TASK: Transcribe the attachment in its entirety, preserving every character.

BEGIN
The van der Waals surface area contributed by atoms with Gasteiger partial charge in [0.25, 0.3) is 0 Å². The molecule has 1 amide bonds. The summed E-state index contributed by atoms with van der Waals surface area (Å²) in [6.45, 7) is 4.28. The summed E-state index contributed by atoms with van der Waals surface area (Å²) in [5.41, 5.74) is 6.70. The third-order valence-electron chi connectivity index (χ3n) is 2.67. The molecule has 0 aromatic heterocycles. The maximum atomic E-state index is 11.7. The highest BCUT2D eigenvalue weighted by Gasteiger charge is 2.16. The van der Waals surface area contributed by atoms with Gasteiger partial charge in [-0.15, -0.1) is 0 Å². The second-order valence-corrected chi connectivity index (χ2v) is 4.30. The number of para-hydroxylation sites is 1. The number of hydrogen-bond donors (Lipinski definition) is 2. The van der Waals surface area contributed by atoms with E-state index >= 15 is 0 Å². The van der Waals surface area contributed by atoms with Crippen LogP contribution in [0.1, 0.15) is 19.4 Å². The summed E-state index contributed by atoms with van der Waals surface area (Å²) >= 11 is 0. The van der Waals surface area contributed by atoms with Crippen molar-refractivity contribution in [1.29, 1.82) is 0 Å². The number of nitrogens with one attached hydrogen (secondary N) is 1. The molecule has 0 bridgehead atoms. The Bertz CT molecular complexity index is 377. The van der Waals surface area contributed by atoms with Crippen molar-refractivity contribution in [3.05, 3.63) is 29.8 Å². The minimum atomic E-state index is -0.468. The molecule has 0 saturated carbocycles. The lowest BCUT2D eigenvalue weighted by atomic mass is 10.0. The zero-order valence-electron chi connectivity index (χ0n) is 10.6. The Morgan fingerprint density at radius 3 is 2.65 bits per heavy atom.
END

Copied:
The van der Waals surface area contributed by atoms with Gasteiger partial charge in [0.25, 0.3) is 0 Å². The molecule has 1 amide bonds. The summed E-state index contributed by atoms with van der Waals surface area (Å²) in [6.45, 7) is 4.28. The summed E-state index contributed by atoms with van der Waals surface area (Å²) in [5.41, 5.74) is 6.70. The third-order valence-electron chi connectivity index (χ3n) is 2.67. The molecule has 0 aromatic heterocycles. The maximum atomic E-state index is 11.7. The highest BCUT2D eigenvalue weighted by Gasteiger charge is 2.16. The van der Waals surface area contributed by atoms with Gasteiger partial charge in [-0.15, -0.1) is 0 Å². The second-order valence-corrected chi connectivity index (χ2v) is 4.30. The number of para-hydroxylation sites is 1. The number of hydrogen-bond donors (Lipinski definition) is 2. The van der Waals surface area contributed by atoms with E-state index >= 15 is 0 Å². The van der Waals surface area contributed by atoms with Crippen LogP contribution in [0.1, 0.15) is 19.4 Å². The summed E-state index contributed by atoms with van der Waals surface area (Å²) >= 11 is 0. The van der Waals surface area contributed by atoms with Crippen molar-refractivity contribution in [1.29, 1.82) is 0 Å². The number of nitrogens with one attached hydrogen (secondary N) is 1. The molecule has 0 bridgehead atoms. The Bertz CT molecular complexity index is 377. The van der Waals surface area contributed by atoms with Crippen molar-refractivity contribution in [3.05, 3.63) is 29.8 Å². The minimum atomic E-state index is -0.468. The molecule has 0 saturated carbocycles. The lowest BCUT2D eigenvalue weighted by atomic mass is 10.0. The zero-order valence-electron chi connectivity index (χ0n) is 10.6. The Morgan fingerprint density at radius 3 is 2.65 bits per heavy atom.